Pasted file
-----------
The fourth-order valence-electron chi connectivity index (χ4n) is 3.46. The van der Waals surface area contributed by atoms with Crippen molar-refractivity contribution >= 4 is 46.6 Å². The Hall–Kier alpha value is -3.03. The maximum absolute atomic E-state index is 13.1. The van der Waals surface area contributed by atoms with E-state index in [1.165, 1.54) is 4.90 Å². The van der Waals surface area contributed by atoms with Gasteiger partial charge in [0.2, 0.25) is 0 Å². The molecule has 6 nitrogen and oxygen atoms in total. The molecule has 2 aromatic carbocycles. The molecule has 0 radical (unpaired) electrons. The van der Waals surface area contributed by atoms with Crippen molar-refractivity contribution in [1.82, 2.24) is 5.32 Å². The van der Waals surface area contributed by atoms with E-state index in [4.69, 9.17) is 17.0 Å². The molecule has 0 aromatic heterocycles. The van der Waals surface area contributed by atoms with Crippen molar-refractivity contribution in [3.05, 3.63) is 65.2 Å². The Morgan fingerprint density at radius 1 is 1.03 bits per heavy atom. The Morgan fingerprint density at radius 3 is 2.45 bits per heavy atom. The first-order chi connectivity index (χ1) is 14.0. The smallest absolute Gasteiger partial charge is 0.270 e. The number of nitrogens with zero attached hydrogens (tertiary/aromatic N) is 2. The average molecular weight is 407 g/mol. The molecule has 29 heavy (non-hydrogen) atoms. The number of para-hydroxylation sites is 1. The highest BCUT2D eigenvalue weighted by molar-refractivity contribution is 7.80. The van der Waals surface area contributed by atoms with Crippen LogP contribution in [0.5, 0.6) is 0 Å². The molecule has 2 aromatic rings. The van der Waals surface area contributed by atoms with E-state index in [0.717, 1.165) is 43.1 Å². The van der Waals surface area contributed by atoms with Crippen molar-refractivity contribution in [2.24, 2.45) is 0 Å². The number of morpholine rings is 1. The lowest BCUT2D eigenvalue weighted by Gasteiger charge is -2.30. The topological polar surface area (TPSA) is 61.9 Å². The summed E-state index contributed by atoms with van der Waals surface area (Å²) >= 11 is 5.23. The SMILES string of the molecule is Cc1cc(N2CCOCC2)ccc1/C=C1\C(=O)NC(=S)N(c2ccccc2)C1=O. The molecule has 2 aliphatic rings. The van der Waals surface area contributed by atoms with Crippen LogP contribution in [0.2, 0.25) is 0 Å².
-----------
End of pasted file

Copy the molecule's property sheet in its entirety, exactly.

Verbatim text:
The fourth-order valence-electron chi connectivity index (χ4n) is 3.46. The van der Waals surface area contributed by atoms with Crippen molar-refractivity contribution >= 4 is 46.6 Å². The Hall–Kier alpha value is -3.03. The maximum absolute atomic E-state index is 13.1. The van der Waals surface area contributed by atoms with E-state index in [1.165, 1.54) is 4.90 Å². The van der Waals surface area contributed by atoms with Gasteiger partial charge in [0.2, 0.25) is 0 Å². The molecule has 6 nitrogen and oxygen atoms in total. The molecule has 2 aromatic carbocycles. The molecule has 0 radical (unpaired) electrons. The van der Waals surface area contributed by atoms with Crippen molar-refractivity contribution in [1.82, 2.24) is 5.32 Å². The van der Waals surface area contributed by atoms with E-state index in [4.69, 9.17) is 17.0 Å². The molecule has 0 aromatic heterocycles. The van der Waals surface area contributed by atoms with Crippen molar-refractivity contribution in [3.05, 3.63) is 65.2 Å². The Morgan fingerprint density at radius 1 is 1.03 bits per heavy atom. The Morgan fingerprint density at radius 3 is 2.45 bits per heavy atom. The first-order chi connectivity index (χ1) is 14.0. The smallest absolute Gasteiger partial charge is 0.270 e. The number of nitrogens with zero attached hydrogens (tertiary/aromatic N) is 2. The average molecular weight is 407 g/mol. The molecule has 29 heavy (non-hydrogen) atoms. The number of para-hydroxylation sites is 1. The highest BCUT2D eigenvalue weighted by molar-refractivity contribution is 7.80. The van der Waals surface area contributed by atoms with Crippen LogP contribution in [0.5, 0.6) is 0 Å². The molecule has 2 aromatic rings. The van der Waals surface area contributed by atoms with E-state index in [0.717, 1.165) is 43.1 Å². The van der Waals surface area contributed by atoms with Crippen molar-refractivity contribution in [2.24, 2.45) is 0 Å². The number of morpholine rings is 1. The lowest BCUT2D eigenvalue weighted by Gasteiger charge is -2.30. The topological polar surface area (TPSA) is 61.9 Å². The summed E-state index contributed by atoms with van der Waals surface area (Å²) >= 11 is 5.23. The SMILES string of the molecule is Cc1cc(N2CCOCC2)ccc1/C=C1\C(=O)NC(=S)N(c2ccccc2)C1=O. The molecule has 2 aliphatic rings. The van der Waals surface area contributed by atoms with Crippen LogP contribution in [0.2, 0.25) is 0 Å².